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       Growing up in a hard-working Midwestern city in the 1980s, I quickly learned
that sleep is the first expense I should cut in a given day. The men I looked up
to at a young age regularly boasted about running on just a few hours of sleep.
While this was rooted in a good-natured work ethic, it led me to view needing
sleep as a sign of weakness. I continue to see this perception in the workplace
today, where it is considered a badge of honor to stay at the office late
working on a project.


  The problem is, one less hour of sleep is not equal to an extra hour of
achievement. In many cases the opposite occurs. When you lose an hour of sleep,
it decreases your well-being, productivity, health, and ability to think the
following day. One of the most influential studies of human performance,
conducted by professor K. Anders Ericsson, found that top performers slept 8
hours and 36 minutes per day. The average American, for comparison, gets just 6
hours and 51 minutes of sleep on weeknights.


  You are simply a different person when you operate on insufficient sleep.
And it shows. If you do not get enough sleep, it can lead to a cascade of
negative events. You achieve less at work, skip regular exercise, and eat


  This lack of sleep is also costly. According to a study from Harvard
Medical School, lack of sleep costs the American economy $63 billion a year in
lost productivity alone. The problem is not just people missing work on account
of sleep, the larger issue is people who show up for work in a sleepless state.
One scientist, who has studied this topic extensively, claims a loss of four
hours of sleep produces as much impairment as consuming a six-pack of beer.
According to a survey from the National Sleep Foundation, roughly two-thirds of
people studied do not get enough sleep on weeknights.


  However, if you are able to get an additional hour of sleep tonight, it can
make the difference between a miserable day and a good one. A small adjustment,
even 15 or 30 minutes, could make or break your next day. The key is to aim for
somewhere between seven and nine hours of quality sleep per night. While getting
this much sleep each night is easier said than done, there are a few small
tricks to improve your odds of a good night’s sleep.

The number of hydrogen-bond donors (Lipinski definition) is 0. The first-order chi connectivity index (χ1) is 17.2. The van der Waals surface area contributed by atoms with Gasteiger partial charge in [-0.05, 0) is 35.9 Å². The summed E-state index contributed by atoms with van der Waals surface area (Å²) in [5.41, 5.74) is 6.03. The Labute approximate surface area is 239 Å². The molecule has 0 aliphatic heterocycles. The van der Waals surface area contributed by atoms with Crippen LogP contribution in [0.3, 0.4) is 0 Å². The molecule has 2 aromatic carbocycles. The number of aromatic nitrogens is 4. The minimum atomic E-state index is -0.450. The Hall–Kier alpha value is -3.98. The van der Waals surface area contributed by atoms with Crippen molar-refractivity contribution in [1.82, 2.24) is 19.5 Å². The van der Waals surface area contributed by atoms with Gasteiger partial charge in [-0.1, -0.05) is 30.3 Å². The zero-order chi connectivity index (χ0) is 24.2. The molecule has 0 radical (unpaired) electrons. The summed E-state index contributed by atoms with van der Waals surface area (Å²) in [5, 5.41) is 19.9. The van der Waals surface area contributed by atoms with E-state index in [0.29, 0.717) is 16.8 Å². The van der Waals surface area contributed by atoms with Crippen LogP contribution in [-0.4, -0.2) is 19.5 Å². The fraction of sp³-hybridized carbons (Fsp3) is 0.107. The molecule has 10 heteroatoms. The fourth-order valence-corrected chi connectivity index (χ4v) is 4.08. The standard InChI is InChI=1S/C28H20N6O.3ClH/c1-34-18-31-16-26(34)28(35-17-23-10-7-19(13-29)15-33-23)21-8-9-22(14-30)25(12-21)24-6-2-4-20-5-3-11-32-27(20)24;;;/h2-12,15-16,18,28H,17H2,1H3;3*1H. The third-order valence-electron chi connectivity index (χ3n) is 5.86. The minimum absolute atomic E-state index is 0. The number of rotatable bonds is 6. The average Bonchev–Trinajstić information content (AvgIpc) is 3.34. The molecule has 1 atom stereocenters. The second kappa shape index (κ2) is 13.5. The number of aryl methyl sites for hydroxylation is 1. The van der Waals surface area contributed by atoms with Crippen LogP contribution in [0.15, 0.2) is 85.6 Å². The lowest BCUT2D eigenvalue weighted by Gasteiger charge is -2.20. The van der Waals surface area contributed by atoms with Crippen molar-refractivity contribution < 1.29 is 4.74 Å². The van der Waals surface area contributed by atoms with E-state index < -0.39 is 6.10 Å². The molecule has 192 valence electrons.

What you do in the hours before bed could matter most. More than 90 percent
of Americans admit to using electronic communications in the hour before bed.
This is an obvious problem in terms of allowing things like late-night messages
to enter your thoughts. What you may not realize is that the light from these
devices alone could also suppress your melatonin levels by as much as 20
percent, which is a more direct threat to your sleep. To avoid these issues,
impose a moratorium on all electronic devices in the hour before your normal
bedtime and be cautious about bright light from any sources in the hours before


  Creating the right environment for sleep in your bedroom can also give you
a head start. It is easier to sleep in a room that is a few degrees cooler than
the temperature you are accustomed to throughout the day. This prevents your
natural body clock from waking you up in the middle of the night. The same
principle applies to noise, where using white noise apps or devices can drown
out sounds that wake you up unnecessarily throughout the night. What’s critical
for a good night of sleep is to create a routine where you eliminate as much
variance as possible.


  Prioritize seven to nine hours of high-quality sleep ahead of all else. You
will be more likely to have a good workout, get more done at your job, and treat
your loved ones better when you put sleep first. Keep in mind that every hour of
sleep is a positive investment — not an expense. Based on all of the research on
this topic, we need to make sleep a core value at home and work.


  Sacrificing sleep may no longer be a sign of strength.




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